The Slovenia Times

How do you see the global talent migration from the point of view of your business?


Postojnska jama (Postojna cave) is a multicultural destination, annually visited by guests from 156 countries. Cultural respect is an integral part of both our inner as well external operations and we wish that this could be perceived as a Slovenian competitive advantage at the country level.

We believe that our cultural mix helps us to improve our services however, people must be properly qualified and have a desire to improve the quality. In these terms, mostly due to the inflexible labour legislation, Slovenia still has a challenge to become a desired work destination for not only people coming from the markets outside Europe but also for people from EU countries.

Marjan Batagelj, CEO, Postojnska jama d.d.


"The talent and drive of people are essential for the hotel industry and as I have personally seen the absence of highly-skilled workers in our industry, I welcome new foreign talent. Even though Slovenia is not among attractive migrant destinations, maybe we should create selective targeted immigration programmes designed to attract these highly-skilled migrants in order to gain an advantage in the new global economy. I believe migration in our industry has beneficial consequences in the form of knowledge gained and transferred from abroad. It also enhances our multi-lingualism, opens us up to new ideas and makes us less globally isolated".

Tomislav Čeh, General Manager, Union hoteli d.d.


"In SIJ Group, we are intensively investing in modern technology and our employees, since they make the difference.

In Slovenia, we are witnessing the emmigration of the most talented young employees due to the unfavorable taxation or lack of further development opportunities. To prevent this and to stimulate a rewarding and challenging working environment within the group, we started several initiatives and internal programs, such as the Young Potentials program, which is designed to unlock their abilities, contribute to our further development and later, to provide mentorship and employee succession".

Anton Chernykh, President of the Board of Directors, SIJ Group


The global talent migration is inevitable and opens new opportunities because not all smart people work for you! Talent is neither geographically limited nor defined. From an educational point of view, I feel obliged to 'open the stage to all players' and help them to be treated as equal. Being educated is the first condition.

I am glad that the global talent pool has grown enormously as emerging economies invest heavily in education. China, for example, is witnessing a huge growth of their high school graduation rates and we have just recently started to work more closely with them. We are preparing exchange programs with the School of Management at Zhejiang University, for example. The rapid development of China is also the result of their strategic decision to open themselves to the world and the new initiative 'Silk Road' is a good manifestation.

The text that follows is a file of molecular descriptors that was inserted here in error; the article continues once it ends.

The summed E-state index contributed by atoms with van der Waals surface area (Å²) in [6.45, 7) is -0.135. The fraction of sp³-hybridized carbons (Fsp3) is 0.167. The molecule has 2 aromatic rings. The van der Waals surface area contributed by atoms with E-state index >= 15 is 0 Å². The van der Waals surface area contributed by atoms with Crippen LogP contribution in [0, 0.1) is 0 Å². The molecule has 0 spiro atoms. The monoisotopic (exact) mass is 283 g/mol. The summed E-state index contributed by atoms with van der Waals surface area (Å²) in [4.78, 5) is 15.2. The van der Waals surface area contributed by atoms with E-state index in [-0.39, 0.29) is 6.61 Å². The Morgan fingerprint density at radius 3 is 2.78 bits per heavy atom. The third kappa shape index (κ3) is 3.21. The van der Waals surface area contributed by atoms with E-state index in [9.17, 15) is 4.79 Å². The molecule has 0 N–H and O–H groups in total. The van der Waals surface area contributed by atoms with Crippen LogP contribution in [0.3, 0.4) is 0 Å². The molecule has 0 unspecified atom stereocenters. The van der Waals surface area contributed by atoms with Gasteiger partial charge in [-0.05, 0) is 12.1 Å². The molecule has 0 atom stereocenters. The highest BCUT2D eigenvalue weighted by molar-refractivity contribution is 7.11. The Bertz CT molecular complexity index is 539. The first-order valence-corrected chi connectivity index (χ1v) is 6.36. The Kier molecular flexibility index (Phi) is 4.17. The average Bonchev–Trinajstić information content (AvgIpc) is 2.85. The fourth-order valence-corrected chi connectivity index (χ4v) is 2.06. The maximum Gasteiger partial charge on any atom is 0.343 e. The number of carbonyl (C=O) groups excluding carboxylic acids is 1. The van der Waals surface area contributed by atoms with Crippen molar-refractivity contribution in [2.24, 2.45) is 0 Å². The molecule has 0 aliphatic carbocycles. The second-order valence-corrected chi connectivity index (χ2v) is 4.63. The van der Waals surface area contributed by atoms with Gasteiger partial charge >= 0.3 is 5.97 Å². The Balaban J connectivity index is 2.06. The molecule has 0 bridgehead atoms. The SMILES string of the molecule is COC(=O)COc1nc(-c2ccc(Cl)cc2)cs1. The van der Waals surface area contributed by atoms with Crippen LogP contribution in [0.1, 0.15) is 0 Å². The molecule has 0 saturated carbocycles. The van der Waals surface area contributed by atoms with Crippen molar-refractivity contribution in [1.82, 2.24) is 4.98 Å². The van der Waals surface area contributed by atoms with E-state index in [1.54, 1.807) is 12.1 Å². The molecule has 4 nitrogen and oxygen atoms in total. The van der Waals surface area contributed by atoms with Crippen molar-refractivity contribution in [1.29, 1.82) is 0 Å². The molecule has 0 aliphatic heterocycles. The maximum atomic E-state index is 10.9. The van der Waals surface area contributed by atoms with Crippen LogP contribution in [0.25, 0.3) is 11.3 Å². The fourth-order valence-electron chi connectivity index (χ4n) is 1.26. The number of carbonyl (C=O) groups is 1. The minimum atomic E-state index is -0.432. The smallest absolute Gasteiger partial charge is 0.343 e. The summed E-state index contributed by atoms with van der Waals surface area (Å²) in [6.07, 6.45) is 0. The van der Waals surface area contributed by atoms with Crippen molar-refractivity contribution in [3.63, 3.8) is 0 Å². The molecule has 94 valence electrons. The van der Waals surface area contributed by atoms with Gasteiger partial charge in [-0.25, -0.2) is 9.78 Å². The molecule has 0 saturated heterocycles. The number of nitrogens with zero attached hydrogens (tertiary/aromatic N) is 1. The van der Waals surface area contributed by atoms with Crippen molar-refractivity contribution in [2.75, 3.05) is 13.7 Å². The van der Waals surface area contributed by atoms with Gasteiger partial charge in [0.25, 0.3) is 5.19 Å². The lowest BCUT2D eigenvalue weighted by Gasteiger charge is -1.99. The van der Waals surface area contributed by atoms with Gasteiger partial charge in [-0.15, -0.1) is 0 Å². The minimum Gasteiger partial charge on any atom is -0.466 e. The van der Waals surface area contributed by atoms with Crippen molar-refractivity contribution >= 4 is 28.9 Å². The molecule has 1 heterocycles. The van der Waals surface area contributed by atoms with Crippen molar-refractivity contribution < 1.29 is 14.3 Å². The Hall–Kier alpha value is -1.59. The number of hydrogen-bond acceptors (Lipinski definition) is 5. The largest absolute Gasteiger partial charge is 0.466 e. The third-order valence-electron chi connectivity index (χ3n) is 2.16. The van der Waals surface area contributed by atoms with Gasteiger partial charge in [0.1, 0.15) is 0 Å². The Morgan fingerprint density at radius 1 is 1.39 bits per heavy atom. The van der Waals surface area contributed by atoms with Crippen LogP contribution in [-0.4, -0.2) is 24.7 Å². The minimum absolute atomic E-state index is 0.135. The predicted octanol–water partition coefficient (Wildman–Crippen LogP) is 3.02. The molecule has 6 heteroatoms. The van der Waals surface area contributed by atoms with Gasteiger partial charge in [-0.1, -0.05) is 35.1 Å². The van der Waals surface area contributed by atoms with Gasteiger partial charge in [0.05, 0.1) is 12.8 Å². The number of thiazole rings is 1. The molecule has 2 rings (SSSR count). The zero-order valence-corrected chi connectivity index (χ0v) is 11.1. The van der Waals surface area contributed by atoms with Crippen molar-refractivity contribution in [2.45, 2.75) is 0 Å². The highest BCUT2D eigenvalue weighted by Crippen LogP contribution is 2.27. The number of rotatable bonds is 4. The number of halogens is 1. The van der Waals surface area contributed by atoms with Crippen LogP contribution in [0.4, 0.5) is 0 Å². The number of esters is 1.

Another more recent example is the refugee crisis. I am sure that, in the future, we will witness more such phenomena because we are not even close to a globalised world. Professor Ghemawat, our visiting professor, made a survey in which he shows that the world is roughly 10 - 25 percent globalised. 90 percent of the world population will never leave the country where they were born! So, we are therefore still a long way from the 'realisation' of global talent migration.

Professor Danica Purg, President of IEDC Bled School of Management


"Comtrade is a multinational and multi-location IT Group. We benefit in places outside Slovenia but global talent migration is a very real issue where we need to carefully defend against the brain drain from our core locations whilst also securing attractive workplaces to bring in new talent as required.

In the case of Slovenia and our industry, we are deeply concerned that the high taxation has created a monetary disadvantage for our employees. Take-home pay in Slovenia is around 40% of their hard-earned gross salary compared to more than 60% in other places. When considering how many software engineers graduate in Slovenia, the cost to the state and in combination with the fact that software drives every industry in the world today, it should be a key goal to retain as many of these talented IT engineers in the country to ensure Slovenia is well-equipped for future development.

Other countries see the benefits of increasing IT talent through financial taxation gains and, more importantly, as the resource for a future-oriented direction. Slovenia however, is currently experiencing a double loss with home-grown talent migrating elsewhere and therefore diminishing the local know-how and, due to the high tax burden, it is also impossible to attract IT workers."

Alexis Lope-Bello, CEO, Comtrade Group


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